A federal court in Pennsylvania recently found that Michael Foods, Inc. (a food manufacturer) engaged in price discrimination in violation of the Robinson-Patman Act by selling eggs and potatoes at higher prices to Feesers, Inc. (a food distributor) than to Sodexho, Inc., which is Feesers' primary competitor. See Feesers, Inc. v. Michael Foods, Inc., No. 1:04-cv-576, 2009 WL 1138126 (M.D. Pa. April 27, 2009) (.pdf order). The court also found that Sodexho induced the discriminatory pricing in violation of the Robinson-Patman Act. The court reasoned that Sodexho received from Michael Foods substantially lower prices over time compared to Feesers, which put Feesers at a competitive disadvantage. The court ordered Michael Foods to no longer offer discriminatory prices and ordered Sodexho to no longer induce or receive discriminatory prices.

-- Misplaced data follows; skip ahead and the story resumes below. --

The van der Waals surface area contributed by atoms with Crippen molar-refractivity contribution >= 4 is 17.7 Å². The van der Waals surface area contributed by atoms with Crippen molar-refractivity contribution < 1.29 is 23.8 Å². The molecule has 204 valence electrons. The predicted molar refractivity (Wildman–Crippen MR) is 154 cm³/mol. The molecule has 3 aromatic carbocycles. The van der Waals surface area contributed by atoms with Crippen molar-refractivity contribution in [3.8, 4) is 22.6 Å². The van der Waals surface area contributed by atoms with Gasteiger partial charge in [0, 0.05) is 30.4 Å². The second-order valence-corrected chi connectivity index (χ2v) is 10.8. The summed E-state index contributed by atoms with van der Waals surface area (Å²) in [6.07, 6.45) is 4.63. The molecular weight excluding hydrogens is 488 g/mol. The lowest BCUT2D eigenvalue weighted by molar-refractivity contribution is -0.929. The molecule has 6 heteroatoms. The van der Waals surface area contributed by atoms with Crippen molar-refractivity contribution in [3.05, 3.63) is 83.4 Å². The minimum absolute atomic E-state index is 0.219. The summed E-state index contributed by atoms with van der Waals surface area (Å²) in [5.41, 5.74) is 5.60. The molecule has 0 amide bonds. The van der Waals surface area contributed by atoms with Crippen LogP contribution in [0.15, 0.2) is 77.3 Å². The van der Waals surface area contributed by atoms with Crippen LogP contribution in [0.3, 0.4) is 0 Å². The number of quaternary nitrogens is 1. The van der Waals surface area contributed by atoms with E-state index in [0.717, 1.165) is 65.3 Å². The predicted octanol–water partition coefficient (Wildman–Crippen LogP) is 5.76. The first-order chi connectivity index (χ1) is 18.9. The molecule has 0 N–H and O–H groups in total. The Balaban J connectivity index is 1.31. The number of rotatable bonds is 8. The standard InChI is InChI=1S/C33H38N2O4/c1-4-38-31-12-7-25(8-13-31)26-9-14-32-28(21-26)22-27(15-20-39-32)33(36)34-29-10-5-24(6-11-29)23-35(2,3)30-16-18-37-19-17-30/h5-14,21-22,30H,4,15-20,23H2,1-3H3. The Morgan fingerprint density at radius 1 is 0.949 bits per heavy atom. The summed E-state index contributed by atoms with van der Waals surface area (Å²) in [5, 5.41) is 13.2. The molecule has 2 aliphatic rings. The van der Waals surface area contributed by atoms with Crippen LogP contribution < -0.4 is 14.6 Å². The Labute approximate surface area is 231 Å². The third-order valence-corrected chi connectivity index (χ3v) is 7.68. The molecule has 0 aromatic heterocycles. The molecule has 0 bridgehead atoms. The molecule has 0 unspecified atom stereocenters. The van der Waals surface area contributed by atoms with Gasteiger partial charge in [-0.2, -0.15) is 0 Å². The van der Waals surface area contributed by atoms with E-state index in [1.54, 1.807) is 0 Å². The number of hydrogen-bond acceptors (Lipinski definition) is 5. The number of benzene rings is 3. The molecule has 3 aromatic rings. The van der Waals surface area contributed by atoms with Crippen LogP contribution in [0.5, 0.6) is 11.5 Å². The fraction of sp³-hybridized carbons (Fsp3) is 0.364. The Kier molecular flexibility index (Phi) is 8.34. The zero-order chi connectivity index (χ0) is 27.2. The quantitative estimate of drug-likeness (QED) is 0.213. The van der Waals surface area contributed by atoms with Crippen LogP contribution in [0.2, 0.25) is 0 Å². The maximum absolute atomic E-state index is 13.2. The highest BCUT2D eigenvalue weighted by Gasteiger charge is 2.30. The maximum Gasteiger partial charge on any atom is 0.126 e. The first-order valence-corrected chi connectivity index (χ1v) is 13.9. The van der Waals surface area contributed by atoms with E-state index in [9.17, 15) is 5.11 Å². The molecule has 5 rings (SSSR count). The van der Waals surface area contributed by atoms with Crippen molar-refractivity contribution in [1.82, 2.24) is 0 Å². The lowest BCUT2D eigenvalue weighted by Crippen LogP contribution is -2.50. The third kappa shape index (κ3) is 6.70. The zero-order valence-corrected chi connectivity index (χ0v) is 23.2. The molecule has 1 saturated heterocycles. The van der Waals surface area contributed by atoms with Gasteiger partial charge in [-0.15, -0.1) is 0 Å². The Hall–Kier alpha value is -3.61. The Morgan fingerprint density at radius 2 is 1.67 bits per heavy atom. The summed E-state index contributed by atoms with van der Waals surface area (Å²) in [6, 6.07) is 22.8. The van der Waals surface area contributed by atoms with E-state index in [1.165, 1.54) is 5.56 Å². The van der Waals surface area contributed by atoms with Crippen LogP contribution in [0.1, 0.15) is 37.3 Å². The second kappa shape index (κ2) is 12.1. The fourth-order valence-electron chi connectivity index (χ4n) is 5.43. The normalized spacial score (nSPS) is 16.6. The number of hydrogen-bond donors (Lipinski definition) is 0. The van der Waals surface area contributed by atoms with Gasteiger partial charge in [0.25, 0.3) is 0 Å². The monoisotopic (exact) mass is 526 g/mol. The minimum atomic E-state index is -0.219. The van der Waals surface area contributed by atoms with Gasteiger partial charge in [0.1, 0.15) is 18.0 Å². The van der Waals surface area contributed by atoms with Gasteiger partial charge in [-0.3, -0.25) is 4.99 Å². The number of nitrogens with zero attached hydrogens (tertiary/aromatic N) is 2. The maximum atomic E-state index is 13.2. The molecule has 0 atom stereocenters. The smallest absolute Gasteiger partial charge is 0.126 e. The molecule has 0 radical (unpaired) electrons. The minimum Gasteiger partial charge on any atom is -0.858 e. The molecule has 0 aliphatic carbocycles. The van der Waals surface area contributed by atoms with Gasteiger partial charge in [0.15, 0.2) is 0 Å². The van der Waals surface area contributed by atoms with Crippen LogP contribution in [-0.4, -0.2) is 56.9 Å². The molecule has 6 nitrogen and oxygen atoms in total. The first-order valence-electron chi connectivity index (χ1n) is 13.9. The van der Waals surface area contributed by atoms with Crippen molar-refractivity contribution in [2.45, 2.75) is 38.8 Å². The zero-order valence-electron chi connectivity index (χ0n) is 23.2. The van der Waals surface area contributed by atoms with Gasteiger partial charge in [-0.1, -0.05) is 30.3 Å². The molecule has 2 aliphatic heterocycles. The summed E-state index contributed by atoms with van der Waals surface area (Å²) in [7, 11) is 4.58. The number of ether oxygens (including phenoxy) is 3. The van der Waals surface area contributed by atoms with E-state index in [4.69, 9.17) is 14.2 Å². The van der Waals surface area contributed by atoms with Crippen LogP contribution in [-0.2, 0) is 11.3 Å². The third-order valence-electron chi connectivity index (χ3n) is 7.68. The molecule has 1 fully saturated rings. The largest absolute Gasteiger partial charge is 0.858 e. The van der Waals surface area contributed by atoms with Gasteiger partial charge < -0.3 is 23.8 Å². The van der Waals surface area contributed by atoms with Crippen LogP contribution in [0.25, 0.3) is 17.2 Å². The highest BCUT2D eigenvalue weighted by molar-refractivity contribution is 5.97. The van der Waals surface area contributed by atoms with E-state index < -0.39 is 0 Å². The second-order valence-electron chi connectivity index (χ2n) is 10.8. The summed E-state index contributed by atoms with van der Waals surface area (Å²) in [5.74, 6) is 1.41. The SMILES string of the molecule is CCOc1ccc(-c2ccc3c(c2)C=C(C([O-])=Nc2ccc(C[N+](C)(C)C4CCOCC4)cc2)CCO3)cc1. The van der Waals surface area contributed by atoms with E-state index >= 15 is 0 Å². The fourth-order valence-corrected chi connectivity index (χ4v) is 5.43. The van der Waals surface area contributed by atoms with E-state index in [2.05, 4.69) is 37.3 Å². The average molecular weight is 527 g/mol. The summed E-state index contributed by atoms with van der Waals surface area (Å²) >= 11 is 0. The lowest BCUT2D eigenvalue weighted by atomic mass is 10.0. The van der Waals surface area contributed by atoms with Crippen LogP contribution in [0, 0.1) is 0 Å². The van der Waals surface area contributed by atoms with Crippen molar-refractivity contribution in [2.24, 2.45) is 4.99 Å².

The Michael Foods federal court decision signals that the Robinson-Patman Act is alive and well and can be a powerful tool to ensure a level playing field for retailers, wholesalers, and distributors. Before Michael Foods, many in the industry have viewed the Robinson-Patman Act as outdated and relatively unenforced. As a result, compliance with the Act has grown lax. But the Michael Foods decision demonstrates that the Act continues to have teeth and can be used to remedy instances in which retailers, wholesalers, or distributors are put at a competitive disadvantage because they are not receiving manufacturer discounts and allowances at levels commensurate with their competition. In the wake of Michael Foods, industry stakeholders should expect to see more Robinson-Patman cases in the future.